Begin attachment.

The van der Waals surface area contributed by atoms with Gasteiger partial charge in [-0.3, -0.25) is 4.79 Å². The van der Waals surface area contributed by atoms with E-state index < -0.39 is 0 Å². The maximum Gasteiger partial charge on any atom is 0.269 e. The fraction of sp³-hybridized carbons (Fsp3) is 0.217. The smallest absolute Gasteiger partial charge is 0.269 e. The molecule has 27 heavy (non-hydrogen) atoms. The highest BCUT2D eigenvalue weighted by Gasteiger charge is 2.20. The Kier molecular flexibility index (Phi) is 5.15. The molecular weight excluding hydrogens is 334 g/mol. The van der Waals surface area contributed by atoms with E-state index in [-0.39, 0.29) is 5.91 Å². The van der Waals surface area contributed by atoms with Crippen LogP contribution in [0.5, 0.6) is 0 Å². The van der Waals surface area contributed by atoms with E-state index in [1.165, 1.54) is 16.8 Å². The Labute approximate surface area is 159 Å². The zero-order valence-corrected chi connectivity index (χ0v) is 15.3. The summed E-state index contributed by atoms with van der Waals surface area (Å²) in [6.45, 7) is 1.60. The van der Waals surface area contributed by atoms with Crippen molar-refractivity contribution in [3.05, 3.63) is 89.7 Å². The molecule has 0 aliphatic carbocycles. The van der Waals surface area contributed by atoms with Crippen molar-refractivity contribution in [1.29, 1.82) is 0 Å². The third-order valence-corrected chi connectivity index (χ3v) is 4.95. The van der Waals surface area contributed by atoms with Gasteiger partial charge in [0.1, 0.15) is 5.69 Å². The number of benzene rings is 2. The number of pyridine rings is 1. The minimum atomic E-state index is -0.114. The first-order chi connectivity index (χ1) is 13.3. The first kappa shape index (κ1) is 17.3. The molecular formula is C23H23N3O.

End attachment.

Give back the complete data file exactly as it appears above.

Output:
The van der Waals surface area contributed by atoms with Gasteiger partial charge in [-0.3, -0.25) is 4.79 Å². The van der Waals surface area contributed by atoms with E-state index < -0.39 is 0 Å². The maximum Gasteiger partial charge on any atom is 0.269 e. The fraction of sp³-hybridized carbons (Fsp3) is 0.217. The smallest absolute Gasteiger partial charge is 0.269 e. The molecule has 27 heavy (non-hydrogen) atoms. The highest BCUT2D eigenvalue weighted by Gasteiger charge is 2.20. The Kier molecular flexibility index (Phi) is 5.15. The molecular weight excluding hydrogens is 334 g/mol. The van der Waals surface area contributed by atoms with E-state index in [-0.39, 0.29) is 5.91 Å². The van der Waals surface area contributed by atoms with Crippen LogP contribution in [0.5, 0.6) is 0 Å². The van der Waals surface area contributed by atoms with E-state index in [1.165, 1.54) is 16.8 Å². The Labute approximate surface area is 159 Å². The zero-order valence-corrected chi connectivity index (χ0v) is 15.3. The summed E-state index contributed by atoms with van der Waals surface area (Å²) in [6.45, 7) is 1.60. The van der Waals surface area contributed by atoms with Crippen molar-refractivity contribution in [3.05, 3.63) is 89.7 Å². The molecule has 0 aliphatic carbocycles. The van der Waals surface area contributed by atoms with Crippen molar-refractivity contribution in [1.29, 1.82) is 0 Å². The third-order valence-corrected chi connectivity index (χ3v) is 4.95. The van der Waals surface area contributed by atoms with Gasteiger partial charge in [0.1, 0.15) is 5.69 Å². The number of benzene rings is 2. The number of pyridine rings is 1. The minimum atomic E-state index is -0.114. The first-order chi connectivity index (χ1) is 13.3. The first kappa shape index (κ1) is 17.3. The molecular formula is C23H23N3O.